According to our assessment for the correlation between nasal volume and skeletal sagittal relation, we found that there was no statistically significant correlation between nasal volume and skeletal sagittal relation [Table 2]. The mean volume for Class I subjects was 30,246 mm3 , for Class II subjects 32,737 mm3 , and for the Class III subjects 29,112 mm3 . The nasal airway volume for Class II subjects was more although expected to be less. The probable explanation as already given above has to be because of protrusive nose as only nasal volume was taken into consideration. When total airway volume is measured in Class II individuals, it is less because of retruded mandible and posterior position of the tongue. Conversely, in Class III subjects, the volume was less as the depth of nose might be less due to the deficient maxilla. Kerr[7] reported that Class II malocclusion subjects showed narrow nasopharyngeal airway space compared with Class I subjects. There was weak correlation between sagittal skeletal relationship and nasopharyngeal airway volume which collaborate with the results of our study. Kim et al.[8] reported smaller nasopharyngeal airway volume in Class II subjects than those with Class I and III malocclusion and larger volume in Class III subjects but this trend was not statistically significant. In our study, the volume for Class III subjects was less as compared to the Class I and Class II subjects, possibly because of the less protrusive nose in Class III subjects, only nasal volume was taken and unequal distribution of the subjects in the each group. It is possible that with equal numbers of subjects in each group, correlation would have been statistically significant.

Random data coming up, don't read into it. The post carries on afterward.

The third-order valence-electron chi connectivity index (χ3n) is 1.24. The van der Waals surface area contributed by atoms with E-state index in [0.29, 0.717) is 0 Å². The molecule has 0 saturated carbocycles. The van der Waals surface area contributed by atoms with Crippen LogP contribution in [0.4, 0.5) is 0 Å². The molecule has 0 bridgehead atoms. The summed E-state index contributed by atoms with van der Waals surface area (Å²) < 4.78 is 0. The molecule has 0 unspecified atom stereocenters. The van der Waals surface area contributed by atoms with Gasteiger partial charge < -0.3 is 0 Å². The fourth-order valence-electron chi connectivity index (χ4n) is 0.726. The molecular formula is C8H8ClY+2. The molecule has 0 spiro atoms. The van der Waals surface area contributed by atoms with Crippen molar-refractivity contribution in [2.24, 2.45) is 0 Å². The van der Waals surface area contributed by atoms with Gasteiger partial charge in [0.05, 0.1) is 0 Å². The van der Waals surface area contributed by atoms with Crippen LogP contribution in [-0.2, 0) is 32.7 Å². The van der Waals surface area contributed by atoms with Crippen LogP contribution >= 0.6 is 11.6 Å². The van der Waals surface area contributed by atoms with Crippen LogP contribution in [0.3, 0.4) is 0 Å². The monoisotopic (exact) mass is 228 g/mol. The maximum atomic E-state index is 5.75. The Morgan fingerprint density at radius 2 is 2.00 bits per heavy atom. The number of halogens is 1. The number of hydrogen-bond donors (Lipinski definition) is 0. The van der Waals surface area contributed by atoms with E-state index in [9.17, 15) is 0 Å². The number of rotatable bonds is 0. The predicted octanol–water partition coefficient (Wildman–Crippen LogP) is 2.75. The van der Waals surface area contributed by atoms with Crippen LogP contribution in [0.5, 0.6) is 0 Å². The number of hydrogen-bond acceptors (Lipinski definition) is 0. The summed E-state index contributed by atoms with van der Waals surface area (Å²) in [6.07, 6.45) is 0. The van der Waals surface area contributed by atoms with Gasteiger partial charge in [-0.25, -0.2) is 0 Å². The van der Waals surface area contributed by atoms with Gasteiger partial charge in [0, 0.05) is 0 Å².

Another aspect of our study was to find correlation between the nasal volume and facial index as shown in [Table 3]. The correlation between facial index and nasal volume was statistically nonsignificant. The probable reason for this could be decrease in width associated with increase in the length of the face or vice versa that does not affect the nasal volume (Enlow).

[Table 4] shows the relationship between nasal volume and craniofacial width. In the present study, statistically significant correlation was found between craniofacial width and nasal volume. Volume was correlated only with width of the face and not with width/length ratio of face that could have affected the nasal volume.